Michael Clarke 'Hopeful' for First India Test, Says Australian Physio
Michael Clarke damaged his hamstring for the third time in 12 weeks in the first one-dayer against South Africa in Perth last Friday and Kountouris said he was not yet ready to playcricket again.
Australia are hopeful that captain Michael Clarke will be available for next month's first test against India despite a recurrence of his hamstring injury, physiotherapist Alex Kountouris said on Thursday. (Also read: Team India Orders Butter Chicken, Steamed Rice for Lunch in Brisbane)
Clarke has missed just one of Australia's 39 tests since he assumed the captaincy in 2011 despite a degenerative long-term back condition which contributes to his frequent hamstring injuries.
The 33-year-old damaged his hamstring for the third time in 12 weeks in the first one-dayer against South Africa in Perth last Friday and Kountouris said he was not yet ready to play cricket again.
"As he is right now, he hasn't started running, he hasn't started doing any of the functional things that we want him to do," Kountouris told reporters at the Sydney Cricket Ground nets.
"So he's not ready to play at the moment ... (but) I'm still hopeful that he might be right for the first test because that's two weeks away."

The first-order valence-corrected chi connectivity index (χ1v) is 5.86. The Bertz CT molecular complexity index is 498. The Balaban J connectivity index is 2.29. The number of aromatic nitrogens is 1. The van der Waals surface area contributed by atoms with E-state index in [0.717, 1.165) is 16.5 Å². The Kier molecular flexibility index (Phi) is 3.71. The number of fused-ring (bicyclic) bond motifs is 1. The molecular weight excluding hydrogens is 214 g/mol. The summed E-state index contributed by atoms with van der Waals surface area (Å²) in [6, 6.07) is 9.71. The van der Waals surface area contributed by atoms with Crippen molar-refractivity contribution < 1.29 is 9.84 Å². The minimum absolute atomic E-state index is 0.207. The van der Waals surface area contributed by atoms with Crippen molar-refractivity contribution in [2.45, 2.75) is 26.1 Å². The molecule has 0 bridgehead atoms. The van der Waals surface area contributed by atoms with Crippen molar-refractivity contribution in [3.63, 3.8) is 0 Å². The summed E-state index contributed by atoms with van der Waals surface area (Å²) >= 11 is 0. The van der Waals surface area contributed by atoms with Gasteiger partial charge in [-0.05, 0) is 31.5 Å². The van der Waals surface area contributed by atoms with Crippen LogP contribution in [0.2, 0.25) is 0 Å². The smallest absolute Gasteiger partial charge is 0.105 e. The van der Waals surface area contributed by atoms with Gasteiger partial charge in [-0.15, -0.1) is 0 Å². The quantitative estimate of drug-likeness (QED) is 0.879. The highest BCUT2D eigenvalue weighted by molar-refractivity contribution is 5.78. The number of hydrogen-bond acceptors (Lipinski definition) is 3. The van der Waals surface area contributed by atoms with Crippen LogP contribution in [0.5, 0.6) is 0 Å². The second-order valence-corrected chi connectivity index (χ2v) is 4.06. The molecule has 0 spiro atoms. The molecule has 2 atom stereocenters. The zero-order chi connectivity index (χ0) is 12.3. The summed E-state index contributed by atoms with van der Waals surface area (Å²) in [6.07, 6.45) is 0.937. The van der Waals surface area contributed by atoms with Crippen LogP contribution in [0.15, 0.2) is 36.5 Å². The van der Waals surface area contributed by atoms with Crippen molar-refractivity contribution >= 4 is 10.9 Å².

Australia play India in four tests, starting in Brisbane on Dec. 4, before turning their focus towards the Feb. 14-March 29 50-over World Cup, which they are co-hosting with New Zealand.
Kountouris said Clarke was highly frustrated by the injury but was not at the stage where he needed to consider retirement because of the recurring injuries. He also thought it unlikely that Cricket Australia would be forced to choose between Clarke playing against India or in the World Cup.
"Time is not the magic healer here," Kountouris added. "There comes a point when there's no more healing to be done, it doesn't give you any more benefits "He could rest now for five months and the first time he comes back he could tear his hamstring again."
Clarke's leadership has been integral to the turnaround in Australia's fortunes since the humiliating 2010-11 Ashes series and the World Cup that followed, where Ricky Ponting's team went out in the quarter-finals.
Regarded as one of the most tactically astute captains in international cricket, Clarke has also led from the front with his batting and scored 13 centuries and 3,555 runs at an average of 57.33 in tests since succeeding Ponting.
Test vice captain Brad Haddin, who will stand in for Clarke if he is unfit, was training in the nets as Kountouris was speaking and the physio said he was approaching full fitness after damaging his shoulder.
"He's pretty good," he said. "We're hopeful he'll play Sheffield Shield next week."